1. Don’t tip!

This is a rule that can change in some places, however most restaurants will take it as an offence if you tip. But this rule isn’t always the case, so when in doubt just ask.

  1. Don’t buy the fakes.

With so many markets in Hong Kong it is hard to spot the authentic from the fakes. Be careful in the markets, particularly the Gold and Jade Markets, as they can be scattered with fake imitations of the real product. Just know what you’re paying for before you buy it.

 

Some school work ain’t too bad – Day 14

Today wasn’t too exciting, though two interesting things happened.

#Interestingthing1: We had to deliver a presentation to a bunch of Chinese artists, photographers and businessmen and women. Our presentation was made up of our photographs from China. The hardest part of the presentation was that we had to deliver our presentations whilst a translator spoke to the audience in Chinese for us.

Working with a translator was a great exercise in communication theory. You need to talk whilst listening to the translator and understanding the flow of the translator. There was a number of times where I became caught up by the translator. I needed to stop and make smaller sentences so that the translator could keep up. Another skill to have is literal language skills. Chinese don’t have colloquial metaphors or similes. So you need to speak very literally.

#Interestingthing2: Dinner was a massive Mongolian feast! We’re talking LAMB, we’re talking strong Chinese liquor, we’re talking chopsticks, we’re talking more spices than you can poke stick at. I felt like a dirty Aussie tourist when I picked up the leg of lamb and started sucking off the left over lamb bits and juices.

Splendid China Folk Village – Day 13

China has its fair share of odd little amusement parks. Take the knock off Disneyland in Shanghai, or maybe the mystical, magical Windows of the World, a theme park that has miniature versions of some of the worlds most famous landmarks. Today we visited Splendid China Folk Village, in Shenzhen.

This place is amazing! Across the sprawling 30 hectares is over 100 different attractions highlighting the different cultures and traditional people of China. Separated into two different parks, one of them hosting a miniature theme park with miniature models of some of China’s most famous monuments. The second part of the park contains around 100 different exhibits all demonstrating the numerous traditional Chinese cultures and indigenous tribes.

Splendid China Folk Village was actually the single most tacky place that I’ve ever visited in my life. Though I’m totally ok with it. Folk Village helped reaffirm my ideas behind what makes China the way it is. The obscene tackiness and obnoxious dagginess suggested that China wants to illustrate their history through a very insular, pro-China way. Of course as a tourist and a student, I can see that this place is beyond tacky. It would be interesting to see what a Chinese citizen would think of the theme park.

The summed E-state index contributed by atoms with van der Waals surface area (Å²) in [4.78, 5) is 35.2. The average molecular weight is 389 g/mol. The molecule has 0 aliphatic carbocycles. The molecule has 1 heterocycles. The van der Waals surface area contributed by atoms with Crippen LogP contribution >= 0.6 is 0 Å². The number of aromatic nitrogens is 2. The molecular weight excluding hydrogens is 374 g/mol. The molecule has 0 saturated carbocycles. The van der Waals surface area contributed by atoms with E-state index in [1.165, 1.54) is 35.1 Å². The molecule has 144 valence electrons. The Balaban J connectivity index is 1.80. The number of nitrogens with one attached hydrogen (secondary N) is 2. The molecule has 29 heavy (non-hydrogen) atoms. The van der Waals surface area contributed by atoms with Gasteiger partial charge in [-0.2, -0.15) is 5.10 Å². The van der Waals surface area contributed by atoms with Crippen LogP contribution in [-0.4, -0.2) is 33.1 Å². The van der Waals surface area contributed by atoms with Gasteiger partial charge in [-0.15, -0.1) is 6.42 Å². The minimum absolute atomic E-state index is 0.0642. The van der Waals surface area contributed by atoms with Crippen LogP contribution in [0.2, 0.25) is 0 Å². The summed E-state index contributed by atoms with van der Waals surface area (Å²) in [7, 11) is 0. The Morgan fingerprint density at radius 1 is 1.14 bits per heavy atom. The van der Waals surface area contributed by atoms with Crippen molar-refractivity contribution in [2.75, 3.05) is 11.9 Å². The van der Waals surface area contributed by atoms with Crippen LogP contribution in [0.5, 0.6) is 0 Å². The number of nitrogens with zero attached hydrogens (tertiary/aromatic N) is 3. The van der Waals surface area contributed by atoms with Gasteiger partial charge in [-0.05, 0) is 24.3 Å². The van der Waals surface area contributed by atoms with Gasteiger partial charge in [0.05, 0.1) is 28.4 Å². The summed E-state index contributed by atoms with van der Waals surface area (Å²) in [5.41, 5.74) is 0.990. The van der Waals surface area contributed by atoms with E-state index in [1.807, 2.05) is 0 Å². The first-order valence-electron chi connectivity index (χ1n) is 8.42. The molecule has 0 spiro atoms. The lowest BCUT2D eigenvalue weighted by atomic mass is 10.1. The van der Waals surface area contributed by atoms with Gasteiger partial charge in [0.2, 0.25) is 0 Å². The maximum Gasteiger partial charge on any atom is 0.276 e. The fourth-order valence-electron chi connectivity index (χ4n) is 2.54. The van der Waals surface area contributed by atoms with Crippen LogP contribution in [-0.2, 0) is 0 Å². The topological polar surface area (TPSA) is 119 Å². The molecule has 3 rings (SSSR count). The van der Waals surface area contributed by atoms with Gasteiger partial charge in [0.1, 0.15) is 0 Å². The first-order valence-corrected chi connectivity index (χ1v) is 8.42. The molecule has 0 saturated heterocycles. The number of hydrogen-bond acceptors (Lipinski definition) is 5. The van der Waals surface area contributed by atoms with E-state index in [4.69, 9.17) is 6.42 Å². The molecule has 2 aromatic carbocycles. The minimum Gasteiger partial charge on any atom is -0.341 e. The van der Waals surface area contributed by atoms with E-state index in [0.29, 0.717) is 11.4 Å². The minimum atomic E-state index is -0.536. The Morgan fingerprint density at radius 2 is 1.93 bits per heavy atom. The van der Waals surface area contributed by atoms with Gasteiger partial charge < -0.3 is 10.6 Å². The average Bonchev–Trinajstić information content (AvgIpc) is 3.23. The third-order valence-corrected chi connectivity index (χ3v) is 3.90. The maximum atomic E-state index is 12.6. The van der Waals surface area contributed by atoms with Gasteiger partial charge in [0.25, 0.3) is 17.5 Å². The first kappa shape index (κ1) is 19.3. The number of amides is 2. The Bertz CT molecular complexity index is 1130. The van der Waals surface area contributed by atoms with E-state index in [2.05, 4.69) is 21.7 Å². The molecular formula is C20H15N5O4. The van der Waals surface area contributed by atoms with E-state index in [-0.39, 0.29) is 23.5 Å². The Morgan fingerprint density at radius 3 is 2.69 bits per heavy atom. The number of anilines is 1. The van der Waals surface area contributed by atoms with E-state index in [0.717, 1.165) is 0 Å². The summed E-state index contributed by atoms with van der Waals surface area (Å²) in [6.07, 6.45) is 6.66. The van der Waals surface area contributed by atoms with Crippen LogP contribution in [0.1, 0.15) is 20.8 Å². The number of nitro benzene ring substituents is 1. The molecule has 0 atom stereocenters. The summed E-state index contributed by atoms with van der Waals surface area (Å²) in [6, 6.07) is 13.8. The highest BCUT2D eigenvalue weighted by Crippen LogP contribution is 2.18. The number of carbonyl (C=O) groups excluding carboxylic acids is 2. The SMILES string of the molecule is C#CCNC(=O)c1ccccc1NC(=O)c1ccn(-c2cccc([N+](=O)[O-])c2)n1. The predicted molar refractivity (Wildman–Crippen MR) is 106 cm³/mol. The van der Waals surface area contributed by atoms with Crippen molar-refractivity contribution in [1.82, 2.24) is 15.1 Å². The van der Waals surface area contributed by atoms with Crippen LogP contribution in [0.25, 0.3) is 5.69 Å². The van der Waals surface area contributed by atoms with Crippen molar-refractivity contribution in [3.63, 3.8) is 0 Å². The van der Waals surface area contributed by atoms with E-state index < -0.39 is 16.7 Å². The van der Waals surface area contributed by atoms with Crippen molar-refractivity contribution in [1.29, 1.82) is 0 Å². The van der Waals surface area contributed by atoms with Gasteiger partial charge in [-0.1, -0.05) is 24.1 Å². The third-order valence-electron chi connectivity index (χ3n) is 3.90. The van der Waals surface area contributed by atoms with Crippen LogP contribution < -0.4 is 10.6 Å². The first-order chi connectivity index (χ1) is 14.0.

For dinner we ate at an American tradition. Throughout the world I try to indulge in local and traditional food to the region, however when overseas it is interesting to see how different fast foods are served across the world. Tonight we would be indulging in the wonders that are Chinese Pizza Hut! Boyo they delivered monster sized pizzas! YAY for private international fast food companies!

– theme park

– pizza hut

Coastal Village – Day 12

Driving around South-East China meant we saw a lot of the country side. After seeing mainland China we would today be seeing a little of coastal China. This meant lots of boats, lots of fresh fish, and a whole new type of cuisine.

Driving towards the coast we drove through a number of large tunnels, some extending for more than a kilometre into mountains (try holding your breath as you drive through those bad boys). They’re constructed with such precision and with such workforce. Thats the thing about China. When they want a city to thrive, they’ll throw billions of dollars into working it up. Up until 30 years ago, Shenzhen wasn’t even a bleep on the radar. It was only when Beijing wanted to create a city that would rival the economic power of Hong Kong that they decided to build Shenzhen. In around 30 years the city has become one of China’s most productive cities, with one of the biggest populations of any city in the world.

Arriving at Dapeng we wandered around the sea front. Here we found many poorly constructed fishing boats ready to sail our into the South China Sea. Most of the fishing boats had blaring red Chinese flags on them. Most of the boats looked like they wouldn’t be able to weather much of storm, let alone a massive catch of fish.